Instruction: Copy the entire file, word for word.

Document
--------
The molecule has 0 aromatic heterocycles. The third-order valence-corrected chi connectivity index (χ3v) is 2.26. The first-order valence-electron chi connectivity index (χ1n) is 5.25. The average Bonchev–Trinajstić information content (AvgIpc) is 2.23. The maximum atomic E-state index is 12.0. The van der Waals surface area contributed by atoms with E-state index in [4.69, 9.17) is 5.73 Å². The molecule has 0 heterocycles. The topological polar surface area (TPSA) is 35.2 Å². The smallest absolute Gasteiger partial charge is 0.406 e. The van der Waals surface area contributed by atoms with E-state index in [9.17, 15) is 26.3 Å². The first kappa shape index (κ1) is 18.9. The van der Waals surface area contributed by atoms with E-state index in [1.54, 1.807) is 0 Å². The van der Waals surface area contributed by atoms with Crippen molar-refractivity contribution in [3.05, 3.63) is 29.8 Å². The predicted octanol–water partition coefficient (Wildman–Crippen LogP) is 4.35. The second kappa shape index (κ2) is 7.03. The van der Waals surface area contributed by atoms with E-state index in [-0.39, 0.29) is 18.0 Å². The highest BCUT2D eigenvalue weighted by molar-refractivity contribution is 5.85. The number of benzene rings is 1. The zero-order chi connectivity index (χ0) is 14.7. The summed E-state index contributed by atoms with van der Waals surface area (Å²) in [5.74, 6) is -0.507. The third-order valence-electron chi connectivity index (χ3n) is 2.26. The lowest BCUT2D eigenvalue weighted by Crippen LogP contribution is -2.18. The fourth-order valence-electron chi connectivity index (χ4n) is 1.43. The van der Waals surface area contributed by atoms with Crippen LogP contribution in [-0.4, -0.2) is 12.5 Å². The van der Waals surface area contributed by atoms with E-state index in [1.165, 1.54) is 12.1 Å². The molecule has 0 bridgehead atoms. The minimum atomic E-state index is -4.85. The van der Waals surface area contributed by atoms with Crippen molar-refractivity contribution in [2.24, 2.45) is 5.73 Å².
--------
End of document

The molecule has 0 aromatic heterocycles. The third-order valence-corrected chi connectivity index (χ3v) is 2.26. The first-order valence-electron chi connectivity index (χ1n) is 5.25. The average Bonchev–Trinajstić information content (AvgIpc) is 2.23. The maximum atomic E-state index is 12.0. The van der Waals surface area contributed by atoms with E-state index in [4.69, 9.17) is 5.73 Å². The molecule has 0 heterocycles. The topological polar surface area (TPSA) is 35.2 Å². The smallest absolute Gasteiger partial charge is 0.406 e. The van der Waals surface area contributed by atoms with E-state index in [9.17, 15) is 26.3 Å². The first kappa shape index (κ1) is 18.9. The van der Waals surface area contributed by atoms with E-state index in [1.54, 1.807) is 0 Å². The van der Waals surface area contributed by atoms with Crippen molar-refractivity contribution in [3.05, 3.63) is 29.8 Å². The predicted octanol–water partition coefficient (Wildman–Crippen LogP) is 4.35. The second kappa shape index (κ2) is 7.03. The van der Waals surface area contributed by atoms with E-state index in [-0.39, 0.29) is 18.0 Å². The highest BCUT2D eigenvalue weighted by molar-refractivity contribution is 5.85. The number of benzene rings is 1. The zero-order chi connectivity index (χ0) is 14.7. The summed E-state index contributed by atoms with van der Waals surface area (Å²) in [5.74, 6) is -0.507. The third-order valence-electron chi connectivity index (χ3n) is 2.26. The lowest BCUT2D eigenvalue weighted by Crippen LogP contribution is -2.18. The fourth-order valence-electron chi connectivity index (χ4n) is 1.43. The van der Waals surface area contributed by atoms with Crippen LogP contribution in [-0.4, -0.2) is 12.5 Å². The van der Waals surface area contributed by atoms with E-state index in [1.165, 1.54) is 12.1 Å². The molecule has 0 bridgehead atoms. The minimum atomic E-state index is -4.85. The van der Waals surface area contributed by atoms with Crippen molar-refractivity contribution in [2.24, 2.45) is 5.73 Å².